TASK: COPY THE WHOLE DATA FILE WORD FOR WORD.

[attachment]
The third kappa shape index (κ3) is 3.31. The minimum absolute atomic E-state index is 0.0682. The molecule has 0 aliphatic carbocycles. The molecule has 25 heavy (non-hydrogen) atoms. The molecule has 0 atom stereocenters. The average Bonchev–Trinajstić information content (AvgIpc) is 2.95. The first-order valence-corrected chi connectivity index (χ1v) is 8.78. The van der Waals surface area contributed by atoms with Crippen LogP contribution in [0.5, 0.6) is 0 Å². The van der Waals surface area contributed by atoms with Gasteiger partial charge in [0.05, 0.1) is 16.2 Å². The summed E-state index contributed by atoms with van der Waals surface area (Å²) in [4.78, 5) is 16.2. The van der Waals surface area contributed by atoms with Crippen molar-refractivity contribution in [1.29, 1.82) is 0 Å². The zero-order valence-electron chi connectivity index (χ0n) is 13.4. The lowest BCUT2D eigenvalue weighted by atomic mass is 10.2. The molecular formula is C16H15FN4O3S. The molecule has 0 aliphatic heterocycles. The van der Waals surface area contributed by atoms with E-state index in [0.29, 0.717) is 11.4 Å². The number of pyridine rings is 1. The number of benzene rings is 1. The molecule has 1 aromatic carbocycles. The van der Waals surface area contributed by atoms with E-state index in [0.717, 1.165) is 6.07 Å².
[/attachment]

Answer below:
The third kappa shape index (κ3) is 3.31. The minimum absolute atomic E-state index is 0.0682. The molecule has 0 aliphatic carbocycles. The molecule has 25 heavy (non-hydrogen) atoms. The molecule has 0 atom stereocenters. The average Bonchev–Trinajstić information content (AvgIpc) is 2.95. The first-order valence-corrected chi connectivity index (χ1v) is 8.78. The van der Waals surface area contributed by atoms with Crippen LogP contribution in [0.5, 0.6) is 0 Å². The van der Waals surface area contributed by atoms with Gasteiger partial charge in [0.05, 0.1) is 16.2 Å². The summed E-state index contributed by atoms with van der Waals surface area (Å²) in [4.78, 5) is 16.2. The van der Waals surface area contributed by atoms with Crippen molar-refractivity contribution in [1.29, 1.82) is 0 Å². The zero-order valence-electron chi connectivity index (χ0n) is 13.4. The lowest BCUT2D eigenvalue weighted by atomic mass is 10.2. The molecular formula is C16H15FN4O3S. The molecule has 0 aliphatic heterocycles. The van der Waals surface area contributed by atoms with E-state index in [0.29, 0.717) is 11.4 Å². The number of pyridine rings is 1. The number of benzene rings is 1. The molecule has 1 aromatic carbocycles. The van der Waals surface area contributed by atoms with E-state index in [0.717, 1.165) is 6.07 Å².